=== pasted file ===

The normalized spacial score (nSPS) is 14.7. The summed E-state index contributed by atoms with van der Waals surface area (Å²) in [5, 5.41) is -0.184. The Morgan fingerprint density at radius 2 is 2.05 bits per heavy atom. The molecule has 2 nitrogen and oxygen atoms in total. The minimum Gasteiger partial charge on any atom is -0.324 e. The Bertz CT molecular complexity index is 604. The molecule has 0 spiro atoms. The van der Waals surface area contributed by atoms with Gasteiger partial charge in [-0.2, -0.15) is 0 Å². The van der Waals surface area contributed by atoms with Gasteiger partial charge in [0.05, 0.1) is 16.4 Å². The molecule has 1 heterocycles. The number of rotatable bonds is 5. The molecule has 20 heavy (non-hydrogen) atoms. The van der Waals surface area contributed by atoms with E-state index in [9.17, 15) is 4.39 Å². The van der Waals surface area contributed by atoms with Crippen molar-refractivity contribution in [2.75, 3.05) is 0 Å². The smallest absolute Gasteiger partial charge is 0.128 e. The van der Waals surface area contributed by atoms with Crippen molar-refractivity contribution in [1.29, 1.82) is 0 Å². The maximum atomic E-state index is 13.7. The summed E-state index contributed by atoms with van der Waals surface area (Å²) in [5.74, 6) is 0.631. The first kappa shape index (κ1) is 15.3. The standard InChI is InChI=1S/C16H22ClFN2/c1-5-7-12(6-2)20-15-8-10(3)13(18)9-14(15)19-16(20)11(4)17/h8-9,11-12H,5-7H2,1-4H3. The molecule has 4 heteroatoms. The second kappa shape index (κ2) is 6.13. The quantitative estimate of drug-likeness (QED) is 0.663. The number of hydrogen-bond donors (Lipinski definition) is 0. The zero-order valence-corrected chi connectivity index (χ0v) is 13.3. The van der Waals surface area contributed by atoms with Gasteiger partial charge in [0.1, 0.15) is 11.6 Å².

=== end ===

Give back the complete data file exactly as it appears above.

The normalized spacial score (nSPS) is 14.7. The summed E-state index contributed by atoms with van der Waals surface area (Å²) in [5, 5.41) is -0.184. The Morgan fingerprint density at radius 2 is 2.05 bits per heavy atom. The molecule has 2 nitrogen and oxygen atoms in total. The minimum Gasteiger partial charge on any atom is -0.324 e. The Bertz CT molecular complexity index is 604. The molecule has 0 spiro atoms. The van der Waals surface area contributed by atoms with Gasteiger partial charge in [-0.2, -0.15) is 0 Å². The van der Waals surface area contributed by atoms with Gasteiger partial charge in [0.05, 0.1) is 16.4 Å². The molecule has 1 heterocycles. The number of rotatable bonds is 5. The molecule has 20 heavy (non-hydrogen) atoms. The van der Waals surface area contributed by atoms with E-state index in [9.17, 15) is 4.39 Å². The van der Waals surface area contributed by atoms with Crippen molar-refractivity contribution in [2.75, 3.05) is 0 Å². The smallest absolute Gasteiger partial charge is 0.128 e. The van der Waals surface area contributed by atoms with Crippen molar-refractivity contribution in [1.29, 1.82) is 0 Å². The maximum atomic E-state index is 13.7. The summed E-state index contributed by atoms with van der Waals surface area (Å²) in [5.74, 6) is 0.631. The first kappa shape index (κ1) is 15.3. The standard InChI is InChI=1S/C16H22ClFN2/c1-5-7-12(6-2)20-15-8-10(3)13(18)9-14(15)19-16(20)11(4)17/h8-9,11-12H,5-7H2,1-4H3. The molecule has 4 heteroatoms. The second kappa shape index (κ2) is 6.13. The quantitative estimate of drug-likeness (QED) is 0.663. The number of hydrogen-bond donors (Lipinski definition) is 0. The zero-order valence-corrected chi connectivity index (χ0v) is 13.3. The van der Waals surface area contributed by atoms with Gasteiger partial charge in [0.1, 0.15) is 11.6 Å².